Visionary designer Vladimir Kagan always looked to the future. From his early work in the late 1940s until well into his eighth decade, Kagan was continually creating, refining, evolving. In that spirit, Chris Eitel, Kagan’s protégé and now director of design and production for the brand, debuts the Forward Collection, the first set of entirely new pieces from the house since its iconic founder’s passing in 2016. Undoubtedly Kagan-esque, but imbued with a new spirit of ease and livability, the collection comprises seven designs by Eitel, including the Big Picture sofa, a dynamic, cantilevered, crescent-shaped sofa; and the Bienenstock coffee table, a sculptural Lucite piece inset with a floating storage box.
The Sculpted Wood loveseat (open back) and Sculpted Wood bench.
“Vladi’s whole approach was just different,” says Eitel. “He’d always wanted to be an artist, and felt he could really explore that through the realm of sculptural art furniture.” Adds Mark Minichiello, the company’s COO, “Vladi’s designs were always more artistic than industrial. He cared less about what was going on in the design world—the big names focused on mass production—and used nature as inspiration. In doing so, he set a higher level for the consumer early on.” High-profile collectors include Tom Ford and Zaha Hadid, both of whom contributed to the book Vladimir Kagan: A Lifetime of Avant-Garde Design, newly reissued earlier this year.
Eitel and Kagan in the studio
Eitel began his tenure at Kagan in 2013 as an intern, which led to an apprenticeship and his joining the studio full-time in 2014. Kagan worked closely with Eitel in the workshop, transmitting legacy knowledge of concept and craft. Eitel, in turn, helped the designer adapt production to new technologies, with Kagan sketching ideas and Eitel translating them into orthographic drawings and then 3D-printed models. They undertook projects with Ralph Pucci and Carpenters Workshop Gallery—the studio was buzzing—but it was the death of Hadid, a longtime friend of Kagan’s, in the spring of 2016 that made the designer think about his legacy and what he hoped the future might hold for his studio. One week to the day after Hadid’s passing, Kagan, too, was gone.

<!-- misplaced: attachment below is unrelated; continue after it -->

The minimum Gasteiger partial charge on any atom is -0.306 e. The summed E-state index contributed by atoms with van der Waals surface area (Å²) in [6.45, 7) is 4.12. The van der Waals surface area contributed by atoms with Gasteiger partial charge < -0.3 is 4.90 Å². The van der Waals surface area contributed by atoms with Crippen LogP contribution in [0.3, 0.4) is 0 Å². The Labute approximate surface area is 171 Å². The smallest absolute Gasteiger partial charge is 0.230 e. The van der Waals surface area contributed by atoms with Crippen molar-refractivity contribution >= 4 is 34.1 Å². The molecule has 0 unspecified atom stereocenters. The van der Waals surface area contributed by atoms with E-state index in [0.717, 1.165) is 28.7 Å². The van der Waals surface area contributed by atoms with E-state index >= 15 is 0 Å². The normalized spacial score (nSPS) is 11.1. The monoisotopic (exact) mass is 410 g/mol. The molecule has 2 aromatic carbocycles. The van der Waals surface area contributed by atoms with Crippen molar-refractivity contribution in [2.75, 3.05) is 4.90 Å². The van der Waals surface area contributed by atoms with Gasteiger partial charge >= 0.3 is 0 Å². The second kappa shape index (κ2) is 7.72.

Eitel was the natural successor, and became the company’s director of design and production. In fall 2016, Vladimir Kagan Design was purchased by Holly Hunt, who encouraged Eitel to stay the course on projects already in development, but also to create new designs of his own. Since then, Eitel has honed a vision that stays true to his mentor’s ethos, noting, “He taught me to stay forward-thinking, and that’s how he wanted this portfolio to grow. I can see the work we did together through a different lens now, and these new pieces tell my story with Vladi.”